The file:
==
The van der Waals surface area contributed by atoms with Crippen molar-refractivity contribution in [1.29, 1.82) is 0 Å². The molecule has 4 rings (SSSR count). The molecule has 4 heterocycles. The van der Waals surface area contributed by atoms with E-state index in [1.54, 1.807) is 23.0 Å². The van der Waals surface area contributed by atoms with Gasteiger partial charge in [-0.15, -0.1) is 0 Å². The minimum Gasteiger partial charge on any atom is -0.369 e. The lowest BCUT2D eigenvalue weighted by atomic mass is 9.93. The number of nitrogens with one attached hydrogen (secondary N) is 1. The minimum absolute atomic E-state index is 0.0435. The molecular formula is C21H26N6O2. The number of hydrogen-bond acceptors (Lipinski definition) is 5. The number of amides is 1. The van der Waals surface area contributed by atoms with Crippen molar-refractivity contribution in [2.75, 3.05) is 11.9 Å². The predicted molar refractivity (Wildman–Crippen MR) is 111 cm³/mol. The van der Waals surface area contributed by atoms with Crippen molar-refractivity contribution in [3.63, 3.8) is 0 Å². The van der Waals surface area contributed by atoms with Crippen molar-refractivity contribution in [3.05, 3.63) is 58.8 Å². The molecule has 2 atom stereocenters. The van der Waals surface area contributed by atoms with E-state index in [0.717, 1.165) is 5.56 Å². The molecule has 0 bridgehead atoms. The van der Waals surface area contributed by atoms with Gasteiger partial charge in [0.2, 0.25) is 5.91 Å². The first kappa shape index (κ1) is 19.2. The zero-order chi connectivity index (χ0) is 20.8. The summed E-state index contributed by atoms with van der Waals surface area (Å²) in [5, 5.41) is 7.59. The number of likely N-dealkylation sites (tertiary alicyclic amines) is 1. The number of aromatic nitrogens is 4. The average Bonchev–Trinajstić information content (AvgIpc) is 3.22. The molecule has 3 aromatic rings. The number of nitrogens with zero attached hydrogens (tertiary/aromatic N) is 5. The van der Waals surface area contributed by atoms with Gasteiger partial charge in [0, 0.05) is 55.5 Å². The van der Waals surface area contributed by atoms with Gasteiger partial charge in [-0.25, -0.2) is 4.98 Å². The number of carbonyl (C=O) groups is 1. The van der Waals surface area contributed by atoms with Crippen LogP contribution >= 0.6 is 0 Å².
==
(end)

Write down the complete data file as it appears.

The van der Waals surface area contributed by atoms with Crippen molar-refractivity contribution in [1.29, 1.82) is 0 Å². The molecule has 4 rings (SSSR count). The molecule has 4 heterocycles. The van der Waals surface area contributed by atoms with E-state index in [1.54, 1.807) is 23.0 Å². The van der Waals surface area contributed by atoms with Gasteiger partial charge in [-0.15, -0.1) is 0 Å². The minimum Gasteiger partial charge on any atom is -0.369 e. The lowest BCUT2D eigenvalue weighted by atomic mass is 9.93. The number of nitrogens with one attached hydrogen (secondary N) is 1. The minimum absolute atomic E-state index is 0.0435. The molecular formula is C21H26N6O2. The number of hydrogen-bond acceptors (Lipinski definition) is 5. The number of amides is 1. The van der Waals surface area contributed by atoms with Crippen molar-refractivity contribution in [2.75, 3.05) is 11.9 Å². The predicted molar refractivity (Wildman–Crippen MR) is 111 cm³/mol. The van der Waals surface area contributed by atoms with Crippen molar-refractivity contribution in [3.63, 3.8) is 0 Å². The van der Waals surface area contributed by atoms with Crippen molar-refractivity contribution in [3.05, 3.63) is 58.8 Å². The molecule has 2 atom stereocenters. The van der Waals surface area contributed by atoms with E-state index in [0.717, 1.165) is 5.56 Å². The molecule has 0 bridgehead atoms. The van der Waals surface area contributed by atoms with Gasteiger partial charge in [0.2, 0.25) is 5.91 Å². The first kappa shape index (κ1) is 19.2. The zero-order chi connectivity index (χ0) is 20.8. The summed E-state index contributed by atoms with van der Waals surface area (Å²) in [5, 5.41) is 7.59. The number of likely N-dealkylation sites (tertiary alicyclic amines) is 1. The number of aromatic nitrogens is 4. The average Bonchev–Trinajstić information content (AvgIpc) is 3.22. The molecule has 3 aromatic rings. The number of nitrogens with zero attached hydrogens (tertiary/aromatic N) is 5. The van der Waals surface area contributed by atoms with Gasteiger partial charge in [0, 0.05) is 55.5 Å². The van der Waals surface area contributed by atoms with Gasteiger partial charge in [-0.25, -0.2) is 4.98 Å². The number of carbonyl (C=O) groups is 1. The van der Waals surface area contributed by atoms with Crippen LogP contribution >= 0.6 is 0 Å².